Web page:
Assuntos
Animais Exóticos , Animais de Zoológico/parasitologia , Anuros/parasitologia , Enteropatias Parasitárias/veterinária , Urodelos/parasitologia , Animais , Anuros/microbiologia , Blastocystis/isolamento & purificação , Chryseobacterium/isolamento & purificação , Criptosporidiose/parasitologia , Cryptosporidium/isolamento & purificação , Fezes/parasitologia , Feminino , Enteropatias Parasitárias/parasitologia , Nematoides/isolamento & purificação , Oocistos , Sphingobacterium , Strongyloides/isolamento & purificação , Urodelos/microbiologia
5.
Rev Bras Parasitol Vet ; 29(3): e014920, 2020.
Artigo em Inglês | MEDLINE | ID: mdl-32935772

RESUMO

Dogs play a potential role as reservoirs for zoonotic parasites, being especially problematic uncontrolled dog populations such as stray and farm dogs with access to populated areas. In order to investigate the prevalence of canine intestinal parasites in at-risk dog populations, we tested a total of 233 faecal samples shed by stray and dairy farm dogs from northern Spain. Telemann method was used to detect the presence of eggs and (oo)cysts of common dog intestinal parasites and Cryptosporidium was detected by PCR. One hundred and forty eight out of 233 samples (63.5%) were positive for at least one intestinal parasite, being Ancylostomidae (35.6%; 83/233) and Trichuris (35.2%; 82/233) the parasites most frequently identified. Cryptosporidium DNA was not detected in any of the faecal samples analysed. The overall prevalence was significantly higher in stray dogs than in farm dogs (72.5% vs 58.8%). Specifically, stray dogs had a significantly higher prevalence of Ancylostomatidae, Toxocara, Toxascaris and Taenidae. These dog populations are an important source of environmental contamination with intestinal parasite forms, which could be of significance to animal and human health.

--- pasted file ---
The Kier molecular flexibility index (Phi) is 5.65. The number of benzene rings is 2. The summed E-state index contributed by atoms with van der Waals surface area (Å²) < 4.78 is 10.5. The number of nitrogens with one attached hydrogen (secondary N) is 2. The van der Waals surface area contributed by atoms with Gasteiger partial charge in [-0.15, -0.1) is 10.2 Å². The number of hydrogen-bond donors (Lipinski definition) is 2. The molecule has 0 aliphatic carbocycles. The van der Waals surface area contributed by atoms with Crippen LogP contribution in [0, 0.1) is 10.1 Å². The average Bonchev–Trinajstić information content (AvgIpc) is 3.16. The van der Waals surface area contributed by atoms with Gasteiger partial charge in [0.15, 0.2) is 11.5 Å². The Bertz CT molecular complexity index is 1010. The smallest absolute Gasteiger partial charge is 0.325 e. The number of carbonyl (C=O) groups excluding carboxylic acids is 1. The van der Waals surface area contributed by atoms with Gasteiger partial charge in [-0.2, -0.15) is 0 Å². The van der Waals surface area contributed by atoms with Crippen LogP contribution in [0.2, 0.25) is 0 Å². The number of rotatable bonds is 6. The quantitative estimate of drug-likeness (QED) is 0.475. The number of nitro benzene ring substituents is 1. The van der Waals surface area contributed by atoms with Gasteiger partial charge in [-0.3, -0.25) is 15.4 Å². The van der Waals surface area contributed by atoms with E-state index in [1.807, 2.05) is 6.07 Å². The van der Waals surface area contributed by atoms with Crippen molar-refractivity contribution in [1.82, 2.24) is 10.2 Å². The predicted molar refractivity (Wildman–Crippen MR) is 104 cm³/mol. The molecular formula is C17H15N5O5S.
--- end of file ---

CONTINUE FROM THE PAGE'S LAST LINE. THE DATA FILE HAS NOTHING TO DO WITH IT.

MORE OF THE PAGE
Assuntos
Doenças do Cão , Fazendas , Enteropatias Parasitárias/veterinária , Animais , Criptosporidiose/epidemiologia , Cryptosporidium , Doenças do Cão/epidemiologia , Doenças do Cão/parasitologia , Cães , Fazendas/estatística & dados numéricos , Fezes/parasitologia , Humanos , Enteropatias Parasitárias/epidemiologia , Enteropatias Parasitárias/parasitologia , Prevalência , Espanha/epidemiologia
6.
Parasitol Res ; 119(10): 3401-3413, 2020 Oct.
Artigo em Inglês | MEDLINE | ID: mdl-32780185

RESUMO

In wildlife, endoparasite burden can be affected by host life history stage, environmental conditions, host abundance, and parasite co-infections. We tested the effects of these factors on gastrointestinal parasite infection in plains zebras (Equus quagga) in the Serengeti ecosystem, Tanzania, using fecal egg counts of two nematode families (Strongylidae and Ascarididae) and the presence/absence of cestode (Anoplocephalidae) eggs. We predicted higher egg counts of Strongylidae and Ascarididae, and increased likelihood of Anoplocephalidae infection in individuals (1) during energetically costly life history stages when resource allocation to immune processes may decrease and in young zebras after weaning because of increased uptake of infective stages with forage, (2) when climatic conditions facilitate survival of infective stages, (3) when large zebra aggregations increase forage contamination with infective stages, and (4) in individuals co-infected with more than one parasite group as this may indicate reduced immune competence. Strongylidae egg counts were higher, and the occurrence of Anoplocephalidae eggs was more likely in bachelors than in band stallions, whereas Ascarididae egg counts were higher in band stallions. Strongylidae and Ascarididae egg counts were not increased in lactating females. Strongylidae egg counts were higher in subadults than in foals. Regardless of sex and age, Ascarididae infections were more likely under wet conditions. Co-infections did not affect Strongylidae egg counts. Ascarididae egg counts in adult females were higher when individuals were co-infected with Anoplocephalidae. We present evidence that parasite burdens in plains zebras are affected by life history stage, environmental conditions, and co-infection.


Assuntos
Equidae/crescimento & desenvolvimento , Equidae/parasitologia , Enteropatias Parasitárias/veterinária , Estágios do Ciclo de Vida/fisiologia , Contagem de Ovos de Parasitas/veterinária , Animais , Animais Selvagens , Clima , Feminino , Helmintos/classificação , Helmintos/crescimento & desenvolvimento , Helmintos/isolamento & purificação , Enteropatias Parasitárias/epidemiologia , Enteropatias Parasitárias/parasitologia , Masculino , Parques Recreativos , Tanzânia/epidemiologia